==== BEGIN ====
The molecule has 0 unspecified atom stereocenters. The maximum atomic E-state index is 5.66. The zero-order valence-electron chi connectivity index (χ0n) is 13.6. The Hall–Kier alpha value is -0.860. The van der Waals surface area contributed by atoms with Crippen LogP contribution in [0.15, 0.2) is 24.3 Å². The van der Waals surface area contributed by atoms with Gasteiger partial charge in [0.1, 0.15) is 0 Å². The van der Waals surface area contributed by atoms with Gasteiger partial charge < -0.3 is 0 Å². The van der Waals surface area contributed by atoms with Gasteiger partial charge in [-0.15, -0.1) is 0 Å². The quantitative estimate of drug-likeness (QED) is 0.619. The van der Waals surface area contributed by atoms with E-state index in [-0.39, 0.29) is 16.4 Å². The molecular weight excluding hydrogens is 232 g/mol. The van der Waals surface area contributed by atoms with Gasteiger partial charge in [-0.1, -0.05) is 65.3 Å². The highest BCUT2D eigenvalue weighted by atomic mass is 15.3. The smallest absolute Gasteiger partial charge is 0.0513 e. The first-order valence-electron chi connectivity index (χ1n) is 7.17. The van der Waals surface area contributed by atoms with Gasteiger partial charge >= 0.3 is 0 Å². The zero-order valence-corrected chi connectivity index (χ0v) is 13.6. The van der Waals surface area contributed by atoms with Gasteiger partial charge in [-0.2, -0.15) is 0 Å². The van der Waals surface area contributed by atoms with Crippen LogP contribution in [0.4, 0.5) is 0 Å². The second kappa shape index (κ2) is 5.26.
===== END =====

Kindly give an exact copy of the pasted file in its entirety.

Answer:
The molecule has 0 unspecified atom stereocenters. The maximum atomic E-state index is 5.66. The zero-order valence-electron chi connectivity index (χ0n) is 13.6. The Hall–Kier alpha value is -0.860. The van der Waals surface area contributed by atoms with Crippen LogP contribution in [0.15, 0.2) is 24.3 Å². The van der Waals surface area contributed by atoms with Gasteiger partial charge in [0.1, 0.15) is 0 Å². The van der Waals surface area contributed by atoms with Gasteiger partial charge < -0.3 is 0 Å². The van der Waals surface area contributed by atoms with Gasteiger partial charge in [-0.15, -0.1) is 0 Å². The quantitative estimate of drug-likeness (QED) is 0.619. The van der Waals surface area contributed by atoms with E-state index in [-0.39, 0.29) is 16.4 Å². The molecular weight excluding hydrogens is 232 g/mol. The van der Waals surface area contributed by atoms with Gasteiger partial charge in [-0.1, -0.05) is 65.3 Å². The highest BCUT2D eigenvalue weighted by atomic mass is 15.3. The smallest absolute Gasteiger partial charge is 0.0513 e. The first-order valence-electron chi connectivity index (χ1n) is 7.17. The van der Waals surface area contributed by atoms with Gasteiger partial charge >= 0.3 is 0 Å². The zero-order valence-corrected chi connectivity index (χ0v) is 13.6. The van der Waals surface area contributed by atoms with Gasteiger partial charge in [-0.2, -0.15) is 0 Å². The van der Waals surface area contributed by atoms with Crippen LogP contribution in [0.4, 0.5) is 0 Å². The second kappa shape index (κ2) is 5.26.